A while ago I wrote a column in The Psychologist on why psychologists don’t do participant observation research – a type of data gathering where you immerse yourself in the activities of those you want to study.
In response, psychologist James Hartley wrote in and mentioned a remarkable study from 1938 where researchers hid under the beds of students to record their conversations.
The study was published in the Journal of Social Psychology and was titled “Egocentricity in Adult Conversation” and aimed to record natural conversations untainted by researcher-induced self-consciousness.
In order not to introduce artifacts into the conversations, the investigators took special precautions to keep the subjects ignorant of the fact that their remarks were being recorded. To this end they concealed themselves under beds in students’ rooms where tea parties were being held, eavesdropped in dormitory smoking-rooms and dormitory wash-rooms, and listened to telephone conversations.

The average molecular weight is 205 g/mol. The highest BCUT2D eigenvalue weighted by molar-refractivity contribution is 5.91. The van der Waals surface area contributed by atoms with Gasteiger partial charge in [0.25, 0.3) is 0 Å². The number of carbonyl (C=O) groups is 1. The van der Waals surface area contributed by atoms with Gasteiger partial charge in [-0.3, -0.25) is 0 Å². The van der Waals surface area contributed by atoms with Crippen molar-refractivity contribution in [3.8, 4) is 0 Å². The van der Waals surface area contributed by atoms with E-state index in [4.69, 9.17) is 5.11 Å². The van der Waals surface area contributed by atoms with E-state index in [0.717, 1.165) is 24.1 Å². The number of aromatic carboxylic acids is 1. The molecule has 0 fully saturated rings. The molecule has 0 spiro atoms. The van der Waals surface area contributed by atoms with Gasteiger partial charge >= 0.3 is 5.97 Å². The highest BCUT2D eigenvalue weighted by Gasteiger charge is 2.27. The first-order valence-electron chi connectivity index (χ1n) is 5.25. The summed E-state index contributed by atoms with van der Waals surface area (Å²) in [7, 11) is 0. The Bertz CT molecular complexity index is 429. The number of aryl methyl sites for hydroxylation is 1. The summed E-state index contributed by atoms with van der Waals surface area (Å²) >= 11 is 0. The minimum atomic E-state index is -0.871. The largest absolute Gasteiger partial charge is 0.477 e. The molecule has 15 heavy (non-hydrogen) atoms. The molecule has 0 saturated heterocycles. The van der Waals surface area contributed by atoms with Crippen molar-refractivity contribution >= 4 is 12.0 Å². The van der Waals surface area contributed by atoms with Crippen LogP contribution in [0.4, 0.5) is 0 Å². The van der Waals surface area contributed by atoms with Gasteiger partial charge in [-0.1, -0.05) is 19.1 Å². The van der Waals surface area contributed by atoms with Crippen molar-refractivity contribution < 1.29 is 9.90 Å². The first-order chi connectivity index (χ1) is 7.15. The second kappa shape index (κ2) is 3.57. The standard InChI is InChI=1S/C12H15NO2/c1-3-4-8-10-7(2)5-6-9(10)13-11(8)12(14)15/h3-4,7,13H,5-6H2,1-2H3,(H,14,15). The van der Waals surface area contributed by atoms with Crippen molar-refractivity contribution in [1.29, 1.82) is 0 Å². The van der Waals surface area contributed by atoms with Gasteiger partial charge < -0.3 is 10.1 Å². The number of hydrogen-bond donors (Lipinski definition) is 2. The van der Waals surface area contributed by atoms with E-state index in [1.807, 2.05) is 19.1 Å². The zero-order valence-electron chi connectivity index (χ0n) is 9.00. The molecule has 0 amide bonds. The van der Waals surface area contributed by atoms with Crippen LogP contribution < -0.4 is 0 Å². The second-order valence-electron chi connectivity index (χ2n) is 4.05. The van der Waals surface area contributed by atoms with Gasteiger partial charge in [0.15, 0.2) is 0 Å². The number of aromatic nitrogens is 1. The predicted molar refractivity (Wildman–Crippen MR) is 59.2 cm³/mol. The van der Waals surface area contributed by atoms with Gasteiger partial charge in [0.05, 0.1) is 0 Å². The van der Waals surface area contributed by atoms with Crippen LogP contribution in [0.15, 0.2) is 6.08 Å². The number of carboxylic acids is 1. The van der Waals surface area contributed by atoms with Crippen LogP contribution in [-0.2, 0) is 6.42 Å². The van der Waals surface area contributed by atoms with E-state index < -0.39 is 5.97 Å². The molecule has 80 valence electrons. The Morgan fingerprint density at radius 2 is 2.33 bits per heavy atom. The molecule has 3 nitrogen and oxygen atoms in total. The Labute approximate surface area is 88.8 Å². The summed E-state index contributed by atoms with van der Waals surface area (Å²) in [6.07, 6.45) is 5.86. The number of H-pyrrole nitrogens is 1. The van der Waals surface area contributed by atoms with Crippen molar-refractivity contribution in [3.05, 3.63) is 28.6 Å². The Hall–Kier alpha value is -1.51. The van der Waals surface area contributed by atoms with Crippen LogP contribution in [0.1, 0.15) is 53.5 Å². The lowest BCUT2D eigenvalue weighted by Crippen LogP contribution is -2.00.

Remarks were collected in waiting-rooms and hotel lobbies, street-cars, theatres and restaurants. Unwitting subjects were pursued in the streets, in department stores, and in the home. In each case a verbatim record of the remarks was made on the spot. Since the study is concerned with conversations, other sorts of talk, such as games and sales talk, were excluded.
The point of the study was to critique earlier research that had suggested that children tend to engage in lots of ‘ego-related’ self-referencing or self-centred talk which they later grow out of.
The researchers in this study found that college students seem to do so at about an equal level, suggesting that this style of communication may not change as we get older.
The researchers mention they did most of their data collection in a women’s college.
This was presumably in the day where “relax ladies, I’m a scientist” was sufficient to keep you out of jail.
Link to locked 1938 study.